An enchanting evening with Don Quixote and Nureyev at the Opéra!
This production of “Don Quixote” that we saw just before Christmas at the Opéra Bastille had a wonderfully festive feel – joyful, spirited, full of humour and sumptuous scenery. Nureyev’s chorography of Marius Petitpas’ libretto turned this timeless literary classic into an enchanting spectacle.
Who doesn’t know the story and misadventures of “Don Quixote de la Mancha”, the ingenious nobleman who sprang from Cervantes’ imagination in the 17th century? The idealistic antihero, who is both ridiculous and grandiose, head-in-the-clouds and at odds with the world around him. We all remember his picaresque departure on his old horse Rocinante, with a shaving basin strapped to his head for a hat in search of idealistic love with his Dulcinea, the woman of his dreams, in the company of his groom Sancho Panza (who is represented as a plump monk by Nureyev) on his donkey. Not to mention his battles with windmills!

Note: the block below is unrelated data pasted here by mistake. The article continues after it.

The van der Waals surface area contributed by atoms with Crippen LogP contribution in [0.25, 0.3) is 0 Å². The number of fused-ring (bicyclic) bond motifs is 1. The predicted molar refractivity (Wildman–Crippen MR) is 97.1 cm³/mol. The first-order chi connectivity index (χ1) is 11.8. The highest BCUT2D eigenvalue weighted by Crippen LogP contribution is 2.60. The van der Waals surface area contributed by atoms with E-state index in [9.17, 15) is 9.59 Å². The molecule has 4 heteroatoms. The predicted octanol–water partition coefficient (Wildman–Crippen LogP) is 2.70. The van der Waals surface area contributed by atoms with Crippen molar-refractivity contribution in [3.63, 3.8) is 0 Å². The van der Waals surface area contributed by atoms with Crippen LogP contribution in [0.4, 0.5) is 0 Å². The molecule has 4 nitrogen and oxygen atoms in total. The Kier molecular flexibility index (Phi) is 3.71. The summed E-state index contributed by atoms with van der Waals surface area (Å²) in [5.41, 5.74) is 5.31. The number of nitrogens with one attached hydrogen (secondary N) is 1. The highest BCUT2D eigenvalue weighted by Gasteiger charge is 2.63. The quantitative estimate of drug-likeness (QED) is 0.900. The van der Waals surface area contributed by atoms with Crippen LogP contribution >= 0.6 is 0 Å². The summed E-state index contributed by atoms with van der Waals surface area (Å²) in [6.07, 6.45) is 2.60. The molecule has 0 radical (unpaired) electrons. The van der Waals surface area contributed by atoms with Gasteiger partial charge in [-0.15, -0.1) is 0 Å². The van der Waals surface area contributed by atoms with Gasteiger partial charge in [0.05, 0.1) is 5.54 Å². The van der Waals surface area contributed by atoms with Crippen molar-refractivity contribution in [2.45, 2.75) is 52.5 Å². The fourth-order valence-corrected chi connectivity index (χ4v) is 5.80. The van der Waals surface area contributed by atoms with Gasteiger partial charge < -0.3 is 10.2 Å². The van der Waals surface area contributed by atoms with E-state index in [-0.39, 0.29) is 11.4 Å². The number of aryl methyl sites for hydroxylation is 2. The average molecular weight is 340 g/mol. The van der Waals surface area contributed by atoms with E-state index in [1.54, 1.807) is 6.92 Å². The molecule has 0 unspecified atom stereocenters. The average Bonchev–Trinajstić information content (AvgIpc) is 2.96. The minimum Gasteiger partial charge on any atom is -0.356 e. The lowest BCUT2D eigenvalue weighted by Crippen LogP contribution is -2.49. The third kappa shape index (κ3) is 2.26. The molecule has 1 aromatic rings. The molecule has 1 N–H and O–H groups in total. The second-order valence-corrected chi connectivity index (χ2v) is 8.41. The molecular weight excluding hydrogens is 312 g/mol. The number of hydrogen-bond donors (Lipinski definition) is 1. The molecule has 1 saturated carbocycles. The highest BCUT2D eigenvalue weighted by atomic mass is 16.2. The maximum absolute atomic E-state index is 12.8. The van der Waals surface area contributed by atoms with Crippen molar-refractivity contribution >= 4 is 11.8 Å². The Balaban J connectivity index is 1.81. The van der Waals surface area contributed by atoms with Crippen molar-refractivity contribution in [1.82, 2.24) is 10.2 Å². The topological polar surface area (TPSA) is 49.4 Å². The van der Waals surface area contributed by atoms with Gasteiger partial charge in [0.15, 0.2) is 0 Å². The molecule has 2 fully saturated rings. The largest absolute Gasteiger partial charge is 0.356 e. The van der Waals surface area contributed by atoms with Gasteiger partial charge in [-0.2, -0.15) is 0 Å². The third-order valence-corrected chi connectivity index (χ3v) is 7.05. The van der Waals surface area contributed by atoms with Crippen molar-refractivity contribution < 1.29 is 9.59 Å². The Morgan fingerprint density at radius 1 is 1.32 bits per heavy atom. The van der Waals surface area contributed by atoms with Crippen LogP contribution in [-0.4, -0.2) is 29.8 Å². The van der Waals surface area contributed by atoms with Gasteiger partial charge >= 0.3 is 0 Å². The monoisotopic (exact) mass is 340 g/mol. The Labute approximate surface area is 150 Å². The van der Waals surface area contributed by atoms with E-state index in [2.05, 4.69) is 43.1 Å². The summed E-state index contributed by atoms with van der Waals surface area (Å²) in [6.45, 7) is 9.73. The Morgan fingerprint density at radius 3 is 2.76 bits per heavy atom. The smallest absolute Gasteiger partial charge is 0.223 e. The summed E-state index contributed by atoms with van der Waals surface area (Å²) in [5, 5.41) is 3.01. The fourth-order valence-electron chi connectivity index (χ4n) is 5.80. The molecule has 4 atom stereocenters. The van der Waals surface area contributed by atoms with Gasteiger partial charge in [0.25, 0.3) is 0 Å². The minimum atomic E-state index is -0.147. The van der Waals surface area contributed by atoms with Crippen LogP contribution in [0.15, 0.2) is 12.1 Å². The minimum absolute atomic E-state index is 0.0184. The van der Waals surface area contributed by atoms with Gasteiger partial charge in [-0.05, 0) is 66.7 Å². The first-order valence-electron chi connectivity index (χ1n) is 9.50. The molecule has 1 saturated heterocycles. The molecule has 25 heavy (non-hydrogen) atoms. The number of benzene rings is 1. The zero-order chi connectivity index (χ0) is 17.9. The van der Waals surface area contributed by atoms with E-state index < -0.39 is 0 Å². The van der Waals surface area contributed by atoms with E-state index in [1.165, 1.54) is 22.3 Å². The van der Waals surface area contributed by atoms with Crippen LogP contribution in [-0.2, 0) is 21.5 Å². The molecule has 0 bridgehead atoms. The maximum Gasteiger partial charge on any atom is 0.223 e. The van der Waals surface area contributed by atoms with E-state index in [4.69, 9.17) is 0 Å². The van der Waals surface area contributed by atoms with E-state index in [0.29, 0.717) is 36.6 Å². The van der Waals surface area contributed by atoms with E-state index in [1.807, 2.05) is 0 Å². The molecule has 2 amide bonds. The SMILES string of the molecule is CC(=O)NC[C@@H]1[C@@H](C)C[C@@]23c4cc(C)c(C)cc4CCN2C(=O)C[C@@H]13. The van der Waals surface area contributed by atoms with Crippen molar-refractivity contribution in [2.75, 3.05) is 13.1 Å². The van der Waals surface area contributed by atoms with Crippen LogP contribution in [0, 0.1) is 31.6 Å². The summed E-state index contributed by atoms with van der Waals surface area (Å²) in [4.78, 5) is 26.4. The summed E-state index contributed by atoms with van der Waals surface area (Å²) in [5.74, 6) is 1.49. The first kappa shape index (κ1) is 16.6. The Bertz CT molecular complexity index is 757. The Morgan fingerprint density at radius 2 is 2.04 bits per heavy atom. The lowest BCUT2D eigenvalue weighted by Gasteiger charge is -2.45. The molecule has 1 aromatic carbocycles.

Mérimée, Bizet, Manet, artists, novelists, painters and choreographers have all drawn liberal inspiration from this legendary character that 19th century fantasy and hispanomania made so popular.
The episode of the novel chosen by Marius Petitpas and modified by Nureyev shows the happier side of the story, with tumultuous love affairs and the wedding of Kitri the innkeeper’s daughter and Basil the barber, celebrated with a wild party, complete with whirling gypsies and beautiful Andalusian women in shimmering costumes. Dozens of dancers filled stage, and even the extras had a role to play in the great, noisy, joyful Barcelona square. It was variety theatre, capturing the important moments in the story and pulling it all off with zest and humour. Rudolf Nureyev was a lover of theatre, and introduced into his staging music-hall effects and the spirit of the commedia dell’arte, giving the show a playful character that left us utterly charmed.
By Héléna Rollet